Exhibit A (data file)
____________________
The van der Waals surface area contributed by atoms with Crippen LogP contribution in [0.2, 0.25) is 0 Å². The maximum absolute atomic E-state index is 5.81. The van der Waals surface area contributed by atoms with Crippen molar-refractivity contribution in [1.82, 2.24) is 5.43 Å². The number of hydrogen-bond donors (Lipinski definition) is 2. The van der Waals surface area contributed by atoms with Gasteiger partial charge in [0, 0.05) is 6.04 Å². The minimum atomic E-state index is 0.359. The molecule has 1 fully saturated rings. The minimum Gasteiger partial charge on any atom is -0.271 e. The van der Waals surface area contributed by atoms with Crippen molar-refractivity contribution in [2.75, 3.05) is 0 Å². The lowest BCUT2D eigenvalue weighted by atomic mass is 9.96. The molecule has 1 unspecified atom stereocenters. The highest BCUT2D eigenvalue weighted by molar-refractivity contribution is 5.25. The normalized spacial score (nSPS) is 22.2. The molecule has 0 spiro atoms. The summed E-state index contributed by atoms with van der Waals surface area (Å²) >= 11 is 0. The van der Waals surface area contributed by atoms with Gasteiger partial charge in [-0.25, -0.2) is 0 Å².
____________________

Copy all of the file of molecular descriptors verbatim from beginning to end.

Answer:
The van der Waals surface area contributed by atoms with Crippen LogP contribution in [0.2, 0.25) is 0 Å². The maximum absolute atomic E-state index is 5.81. The van der Waals surface area contributed by atoms with Crippen molar-refractivity contribution in [1.82, 2.24) is 5.43 Å². The number of hydrogen-bond donors (Lipinski definition) is 2. The van der Waals surface area contributed by atoms with Gasteiger partial charge in [0, 0.05) is 6.04 Å². The minimum atomic E-state index is 0.359. The molecule has 1 fully saturated rings. The minimum Gasteiger partial charge on any atom is -0.271 e. The van der Waals surface area contributed by atoms with Crippen molar-refractivity contribution in [2.75, 3.05) is 0 Å². The lowest BCUT2D eigenvalue weighted by atomic mass is 9.96. The molecule has 1 unspecified atom stereocenters. The highest BCUT2D eigenvalue weighted by molar-refractivity contribution is 5.25. The normalized spacial score (nSPS) is 22.2. The molecule has 0 spiro atoms. The summed E-state index contributed by atoms with van der Waals surface area (Å²) >= 11 is 0. The van der Waals surface area contributed by atoms with Gasteiger partial charge in [-0.25, -0.2) is 0 Å².